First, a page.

Featured Research

from universities, journals, and other organizations

Athletes' performance declines following contract years

Date:
January 22, 2014
Source:
University of Missouri-Columbia
Summary:
A professor has determined that the contract year performance boost is real, but they caution team managers and coaches that it might be followed by a post-contract performance crash -- a two-year pattern they call the "contract year syndrome."

Professional athletes in the National Basketball Association and Major League Baseball can reap very large financial rewards, especially if their performance peaks during their "contract year," or the last season before an athlete signs a new contract or becomes a free agent. Often, when these athletes perform well during the contract year, they receive huge raises and added benefits. Thus, sports pundits have long discussed a possible "contract year effect," where player performance artificially tops out during contract years. However, the effect has seldom been tested or studied scientifically. Now, researchers at the University of Missouri have determined that the contract year performance boost is real, but they caution team managers and coaches that it might be followed by a post-contract performance crash -- a two-year pattern they call the "contract year syndrome."

"Sports fans watch contract negotiations between athletes and their teams very closely; drafts and contract talks almost become a side sport during a contract year," said Ken Sheldon, professor of psychological sciences in the College of Arts and Science at MU. "We applied psychological theory to predict what happens in the contract year and the year after. Extrinsic motivation is the psychological term that refers to a behavior driven by external rewards like money and fame. Sometimes these rewards work, at least temporarily, but the downside is that the reward can often undermine people's intrinsic motivation, or their enjoyment and engagement in the behavior. This can lead to a decrease in intrinsic motivation and performance. For the first time, we tested how these dynamics play out in professional sports, focusing on the contract year as the period of strong extrinsic motivation and the post-contract year as the period of undermined intrinsic motivation."

Sheldon and collaborator Mark White, an undergraduate student in the Department of Psychological Sciences, found that professional athletes did perform better in some ways in a contract year, but this was almost always followed by a slump in performance in the season after the contract was signed -- a slump that even dropped them below their pre-contract year baseline.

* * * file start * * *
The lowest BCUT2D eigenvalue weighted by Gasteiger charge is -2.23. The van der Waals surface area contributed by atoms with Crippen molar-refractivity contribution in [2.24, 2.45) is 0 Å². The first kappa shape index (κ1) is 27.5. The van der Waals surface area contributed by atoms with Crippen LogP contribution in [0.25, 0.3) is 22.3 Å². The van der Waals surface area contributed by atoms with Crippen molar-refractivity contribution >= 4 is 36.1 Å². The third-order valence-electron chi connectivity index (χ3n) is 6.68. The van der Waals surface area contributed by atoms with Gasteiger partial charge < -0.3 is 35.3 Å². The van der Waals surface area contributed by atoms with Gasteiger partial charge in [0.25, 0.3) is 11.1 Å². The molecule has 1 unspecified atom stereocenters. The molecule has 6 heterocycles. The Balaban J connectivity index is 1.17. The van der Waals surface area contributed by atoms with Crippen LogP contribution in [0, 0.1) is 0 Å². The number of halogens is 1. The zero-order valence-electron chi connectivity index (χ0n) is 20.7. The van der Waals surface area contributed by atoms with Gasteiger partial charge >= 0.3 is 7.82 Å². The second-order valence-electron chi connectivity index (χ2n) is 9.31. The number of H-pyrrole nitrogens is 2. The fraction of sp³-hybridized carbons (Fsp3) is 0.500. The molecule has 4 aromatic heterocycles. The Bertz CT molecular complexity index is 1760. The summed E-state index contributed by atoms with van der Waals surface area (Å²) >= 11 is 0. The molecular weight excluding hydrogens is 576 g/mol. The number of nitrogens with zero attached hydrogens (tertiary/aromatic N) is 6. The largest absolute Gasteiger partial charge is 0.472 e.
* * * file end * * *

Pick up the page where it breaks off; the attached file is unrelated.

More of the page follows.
"We tested whether or not there was a bump in an athlete's performance during the contract year and found that to be true for some scoring statistics," Sheldon said. "We also found a lingering negative impact. In this case, there was a general drop-off in performance after contracts were signed. This holds true for both NBA and MLB players and follows the patterns found in past laboratory research. Armed with this information, owners and general managers could perhaps tie large raises to contingencies that require the athlete to maintain the same productivity in the future instead of slacking off. Or at least, fans could be prepared to expect a let-down in the performance of their team's star who just re-signed."

Researchers compiled information on NBA players who played at least 500 minutes and MLB players who played at least 300 innings in each season examined. To be included in the study, players must not have had back-to-back contract years; if players had two contract years within the period studied, only the first contract year was included. More than 230 NBA and MLB players were studied over a 10-year period.

Sheldon claims that contract year syndrome analysis provides a new type of support for self-determination theory, an important motivation theory that focuses on internal sources of motivation, and suggests that the same model could be applied elsewhere. For example, researchers could compare post-college athletic involvement of scholarship and non-scholarship athletes.